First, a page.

The leading article, Flexible and Distributed Software Processes: Old Petunias in New Bowls?" (ACM Digital Library membership required) has some interesting commentaries by well known experts. Although about global software development and distributed teams, much of it is also applicable to co-located teams. Here are some snippets
David Parnas: I have been hearing the term "software crisis" for more than 40 years. Clearly, it is not a crisis; it is a chronic problem. Each time someone uses the term "crisis," it is a preface to the announcement of a new miracle cure for the problem. Examinations of the cure usually reveal new words for ideas the have been tried before without much effect. This decade's crisis is global software development (GSD); this decade's miracle cure (for all the ills of the industry) seems to be a collection of methods known as "agile."
It is fashionable to speak of "grand challenges." The real grand challenge is not to find ways to to avoid producing documentation, but to find ways to produce useful documents—documents that take time but save more time. We will find that real agility comes from good design that is well documented in precise, lean documentation.
Barry Boehm: There are no one-size-fits-all solutions. The best way I have been able to find is to use risk as a way to determine where to go agile and where to go document-driven. Thus, for example, if you are developing a graphic user interface (GUI) for an unprecedented decision support system and want to document its requirements, the most frequent answer you will get from users is, "I can't tell you in advance, but I'll know it when I see it (IKIWISI)."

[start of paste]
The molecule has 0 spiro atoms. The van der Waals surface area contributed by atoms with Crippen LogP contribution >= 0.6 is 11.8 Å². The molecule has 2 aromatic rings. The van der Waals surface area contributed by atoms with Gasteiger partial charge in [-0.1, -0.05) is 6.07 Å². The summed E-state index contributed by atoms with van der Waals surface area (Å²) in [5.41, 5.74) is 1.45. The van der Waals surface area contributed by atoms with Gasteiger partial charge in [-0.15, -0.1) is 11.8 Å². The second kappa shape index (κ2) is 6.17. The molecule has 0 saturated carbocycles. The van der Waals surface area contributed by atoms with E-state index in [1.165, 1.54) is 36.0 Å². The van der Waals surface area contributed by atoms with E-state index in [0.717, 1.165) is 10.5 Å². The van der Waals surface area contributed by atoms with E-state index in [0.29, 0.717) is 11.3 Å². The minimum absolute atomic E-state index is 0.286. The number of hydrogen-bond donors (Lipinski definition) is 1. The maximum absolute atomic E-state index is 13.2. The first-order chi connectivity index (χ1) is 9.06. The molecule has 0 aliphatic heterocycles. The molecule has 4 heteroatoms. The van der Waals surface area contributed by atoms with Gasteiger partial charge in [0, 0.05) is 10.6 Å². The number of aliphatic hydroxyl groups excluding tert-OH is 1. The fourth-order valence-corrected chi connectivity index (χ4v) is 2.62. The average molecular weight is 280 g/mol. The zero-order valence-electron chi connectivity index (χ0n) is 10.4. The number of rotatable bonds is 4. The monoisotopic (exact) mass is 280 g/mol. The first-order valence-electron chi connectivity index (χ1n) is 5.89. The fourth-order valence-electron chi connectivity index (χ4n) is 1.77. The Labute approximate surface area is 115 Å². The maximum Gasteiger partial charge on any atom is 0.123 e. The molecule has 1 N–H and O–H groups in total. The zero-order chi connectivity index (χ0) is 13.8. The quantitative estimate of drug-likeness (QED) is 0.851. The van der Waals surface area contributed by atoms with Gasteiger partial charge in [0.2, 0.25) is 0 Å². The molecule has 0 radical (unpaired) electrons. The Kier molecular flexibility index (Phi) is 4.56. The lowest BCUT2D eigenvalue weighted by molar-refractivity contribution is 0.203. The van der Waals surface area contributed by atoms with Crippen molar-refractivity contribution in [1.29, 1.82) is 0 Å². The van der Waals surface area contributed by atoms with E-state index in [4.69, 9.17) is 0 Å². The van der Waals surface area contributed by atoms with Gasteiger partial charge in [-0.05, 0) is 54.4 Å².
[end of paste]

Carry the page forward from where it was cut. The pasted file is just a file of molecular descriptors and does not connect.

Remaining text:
In such a case, it is a high risk to try to document the GUI in advance, and with a GUI builder tool, it is a low risk not to document it.
On the other hand, when you are outsourcing a relatively stable piece of business logic to a contractor 10 time zones away, it is a high risk not to invest in a significant amount of thorough documentation of the interfaces and protocols connecting the outsourced sofware to the rest of your software.
Giancarlo Succi: No one thinks that analysis and design are useless. But consider a system to dispatch tracing messages and other information to a group of trucks. This domain is likely to be alien to most software developers. In such a case, would it be better to first spend a lot of time doing the upfront design, and eventually writing the code, or to work incrementally, involving the end customer, interleaving some analysis, design, and even coding, so that the developers grow their knowledge of the system domain?
Like I said, the quotes above are only snippets. The actual commentaries include a lot more context and information than I have provided here. Read the whole article if you can, it is well worth it.
Matthew Simons: While the idea of story cards appeals to those with no desire for reading or writing technical documentation, the reality of the situation is that such scanty artifacts are rarely sufficient for development of anything beyond simple systems for highly accessible individuals or small groups of users. This scenario rarely applies to GSD. As the picture becomes more complex, we have found the story card-only approach quickly becomes inadequate.
While writing effective documentation is a good place to start, we have found it takes a lot more than that to deliver complex systems with distributed teams. Without the discipline that comes from the remaining agile practices (such as Test-Driven Development, Continuous Integration, Pair Programming, among others) good documents are nothing more than a step on the long and perilous path toward successful delivery.
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